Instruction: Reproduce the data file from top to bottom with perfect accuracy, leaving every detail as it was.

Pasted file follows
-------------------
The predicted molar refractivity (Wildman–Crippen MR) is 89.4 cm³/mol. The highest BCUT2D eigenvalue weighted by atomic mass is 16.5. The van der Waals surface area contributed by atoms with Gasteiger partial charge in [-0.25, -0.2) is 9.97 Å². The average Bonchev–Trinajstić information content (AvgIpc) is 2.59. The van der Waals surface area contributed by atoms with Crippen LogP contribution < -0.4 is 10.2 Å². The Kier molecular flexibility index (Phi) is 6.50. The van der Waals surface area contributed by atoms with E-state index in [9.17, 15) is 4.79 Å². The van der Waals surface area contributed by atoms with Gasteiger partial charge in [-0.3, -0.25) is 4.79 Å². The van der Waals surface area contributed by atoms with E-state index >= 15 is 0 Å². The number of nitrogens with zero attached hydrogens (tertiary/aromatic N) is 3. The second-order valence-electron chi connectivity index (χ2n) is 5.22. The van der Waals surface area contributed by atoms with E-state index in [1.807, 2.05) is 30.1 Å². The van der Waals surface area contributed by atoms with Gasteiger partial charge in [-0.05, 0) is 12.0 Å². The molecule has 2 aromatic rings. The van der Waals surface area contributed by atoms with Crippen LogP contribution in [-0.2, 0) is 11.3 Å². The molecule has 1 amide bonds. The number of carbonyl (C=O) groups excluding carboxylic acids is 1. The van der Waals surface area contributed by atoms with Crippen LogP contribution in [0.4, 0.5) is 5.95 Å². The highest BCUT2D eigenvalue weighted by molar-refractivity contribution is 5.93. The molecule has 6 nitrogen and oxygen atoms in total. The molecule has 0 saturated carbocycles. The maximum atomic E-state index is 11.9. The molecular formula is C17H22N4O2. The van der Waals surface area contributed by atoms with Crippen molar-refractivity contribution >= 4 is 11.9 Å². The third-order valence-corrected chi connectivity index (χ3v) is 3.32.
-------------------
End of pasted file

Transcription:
The predicted molar refractivity (Wildman–Crippen MR) is 89.4 cm³/mol. The highest BCUT2D eigenvalue weighted by atomic mass is 16.5. The van der Waals surface area contributed by atoms with Gasteiger partial charge in [-0.25, -0.2) is 9.97 Å². The average Bonchev–Trinajstić information content (AvgIpc) is 2.59. The van der Waals surface area contributed by atoms with Crippen LogP contribution < -0.4 is 10.2 Å². The Kier molecular flexibility index (Phi) is 6.50. The van der Waals surface area contributed by atoms with E-state index in [9.17, 15) is 4.79 Å². The van der Waals surface area contributed by atoms with Gasteiger partial charge in [-0.3, -0.25) is 4.79 Å². The van der Waals surface area contributed by atoms with E-state index >= 15 is 0 Å². The number of nitrogens with zero attached hydrogens (tertiary/aromatic N) is 3. The second-order valence-electron chi connectivity index (χ2n) is 5.22. The van der Waals surface area contributed by atoms with E-state index in [1.807, 2.05) is 30.1 Å². The van der Waals surface area contributed by atoms with Gasteiger partial charge in [-0.05, 0) is 12.0 Å². The molecule has 2 aromatic rings. The van der Waals surface area contributed by atoms with Crippen LogP contribution in [-0.2, 0) is 11.3 Å². The molecule has 1 amide bonds. The number of carbonyl (C=O) groups excluding carboxylic acids is 1. The van der Waals surface area contributed by atoms with Crippen LogP contribution in [0.4, 0.5) is 5.95 Å². The highest BCUT2D eigenvalue weighted by molar-refractivity contribution is 5.93. The molecule has 6 nitrogen and oxygen atoms in total. The molecule has 0 saturated carbocycles. The maximum atomic E-state index is 11.9. The molecular formula is C17H22N4O2. The van der Waals surface area contributed by atoms with Crippen molar-refractivity contribution >= 4 is 11.9 Å². The third-order valence-corrected chi connectivity index (χ3v) is 3.32.